Learn about infertility in women, including possible causes, what tests might be needed and fertility treatments available to help with getting pregnant.
Infertility is defined as trying to get pregnant with frequent, unprotected sex for at least a year with no success.
Infertility results from female factors about one-third of the time and both female and male factors about one-third of the time. The cause is either unknown or a combination of male and female factors in the remaining cases.
Female infertility causes can be difficult to diagnose. There are many treatments, depending on the infertility cause. Many infertile couples will go on to conceive a child without treatment.
The main symptom of infertility is the inability to get pregnant. A menstrual cycle that's too long (35 days or more), too short (less than 21 days), irregular or absent can mean that you're not ovulating. There might be no other signs or symptoms.
When to seek help can depend on your age:
Your doctor might also want to begin testing or treatment right away if you or your partner has known fertility problems, or if you have a history of irregular or painful periods, pelvic inflammatory disease, repeated miscarriages, cancer treatment, or endometriosis.
For pregnancy to occur, every step of the human reproduction process has to happen correctly. The steps in this process are:
In women, a number of factors can disrupt this process at any step. Female infertility is caused by one or more of the factors below.
Ovulating infrequently or not at all accounts for most cases of infertility. Problems with the regulation of reproductive hormones by the hypothalamus or the pituitary gland or problems in the ovary can cause ovulation disorders.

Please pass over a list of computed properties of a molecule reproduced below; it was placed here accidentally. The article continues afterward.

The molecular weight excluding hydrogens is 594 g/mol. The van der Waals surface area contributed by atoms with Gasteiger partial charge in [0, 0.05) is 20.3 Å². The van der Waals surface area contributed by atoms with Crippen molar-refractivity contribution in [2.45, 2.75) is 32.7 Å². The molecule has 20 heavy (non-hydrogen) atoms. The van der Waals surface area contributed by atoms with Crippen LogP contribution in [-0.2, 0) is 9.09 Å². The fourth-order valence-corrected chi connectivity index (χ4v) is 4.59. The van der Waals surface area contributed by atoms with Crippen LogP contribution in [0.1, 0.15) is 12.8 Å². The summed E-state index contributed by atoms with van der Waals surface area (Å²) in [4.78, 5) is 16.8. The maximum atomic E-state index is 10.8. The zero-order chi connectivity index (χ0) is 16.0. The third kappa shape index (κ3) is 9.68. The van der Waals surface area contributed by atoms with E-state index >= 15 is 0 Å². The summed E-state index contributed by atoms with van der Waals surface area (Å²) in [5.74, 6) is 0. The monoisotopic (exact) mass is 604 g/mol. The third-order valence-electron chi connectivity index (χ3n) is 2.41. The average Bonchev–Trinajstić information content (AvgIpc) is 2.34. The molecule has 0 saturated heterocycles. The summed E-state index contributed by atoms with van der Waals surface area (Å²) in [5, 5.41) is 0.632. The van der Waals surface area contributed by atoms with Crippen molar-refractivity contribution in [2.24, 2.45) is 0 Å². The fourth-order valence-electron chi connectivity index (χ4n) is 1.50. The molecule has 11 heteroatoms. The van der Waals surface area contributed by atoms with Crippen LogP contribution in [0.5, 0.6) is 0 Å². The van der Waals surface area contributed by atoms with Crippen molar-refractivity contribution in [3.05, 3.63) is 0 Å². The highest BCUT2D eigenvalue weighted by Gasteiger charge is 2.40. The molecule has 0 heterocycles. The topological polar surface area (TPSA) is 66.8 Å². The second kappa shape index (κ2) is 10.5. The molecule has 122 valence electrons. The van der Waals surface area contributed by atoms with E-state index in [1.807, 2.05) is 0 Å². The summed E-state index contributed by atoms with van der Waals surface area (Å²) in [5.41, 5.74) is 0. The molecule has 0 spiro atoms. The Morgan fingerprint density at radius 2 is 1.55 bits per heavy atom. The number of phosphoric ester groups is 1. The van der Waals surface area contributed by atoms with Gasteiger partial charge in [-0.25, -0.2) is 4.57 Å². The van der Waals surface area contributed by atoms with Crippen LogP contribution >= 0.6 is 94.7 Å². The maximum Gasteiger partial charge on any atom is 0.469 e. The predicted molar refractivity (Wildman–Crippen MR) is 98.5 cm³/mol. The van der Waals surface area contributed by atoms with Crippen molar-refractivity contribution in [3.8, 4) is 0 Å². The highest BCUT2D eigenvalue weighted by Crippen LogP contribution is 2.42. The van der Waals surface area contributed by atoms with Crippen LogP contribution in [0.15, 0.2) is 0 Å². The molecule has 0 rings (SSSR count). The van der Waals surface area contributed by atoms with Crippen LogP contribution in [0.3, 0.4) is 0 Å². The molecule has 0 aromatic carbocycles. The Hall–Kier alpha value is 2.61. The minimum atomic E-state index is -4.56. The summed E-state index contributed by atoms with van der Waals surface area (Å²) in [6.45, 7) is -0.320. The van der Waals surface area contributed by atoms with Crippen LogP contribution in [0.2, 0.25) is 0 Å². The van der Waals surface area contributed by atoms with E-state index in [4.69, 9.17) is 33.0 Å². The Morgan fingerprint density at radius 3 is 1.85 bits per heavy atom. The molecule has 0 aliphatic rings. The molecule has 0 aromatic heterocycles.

Damaged or blocked fallopian tubes keep sperm from getting to the egg or block the passage of the fertilized egg into the uterus. Causes of fallopian tube damage or blockage can include:
Endometriosis occurs when tissue that typically grows in the uterus implants and grows in other places. This extra tissue growth — and the surgical removal of it — can cause scarring, which can block fallopian tubes and keep an egg and sperm from uniting.
Endometriosis can also disrupt implantation of the fertilized egg. The condition also seems to affect fertility in less-direct ways, such as damage to the sperm or egg.
Several uterine or cervical causes can interfere with the egg implanting or increase the risk of miscarriage:
In some cases, the cause of infertility is never found. A combination of several minor factors in both partners could cause unexplained fertility problems. Although it's frustrating to get no specific answer, this problem can correct itself with time. But you shouldn't delay treatment for infertility.
The ovaries, fallopian tubes, uterus, cervix and vagina (vaginal canal) make up the female reproductive system.
Certain factors may put you at higher risk of infertility, including:
For women thinking about getting pregnant soon or in the future, these tips might help:
If you've been unable to conceive within a reasonable period of time, seek help from your doctor for evaluation and treatment of infertility. You and your partner should be evaluated. Your doctor will take a detailed medical history and conduct a physical exam.
Fertility tests might include:
Depending on your situation, rarely your testing might include:
A doctor or technician places a slender catheter inside your cervix. It releases a liquid contrast material that flows into your uterus. The dye traces the shape of your uterine cavity and fallopian tubes and makes them visible on X-ray images.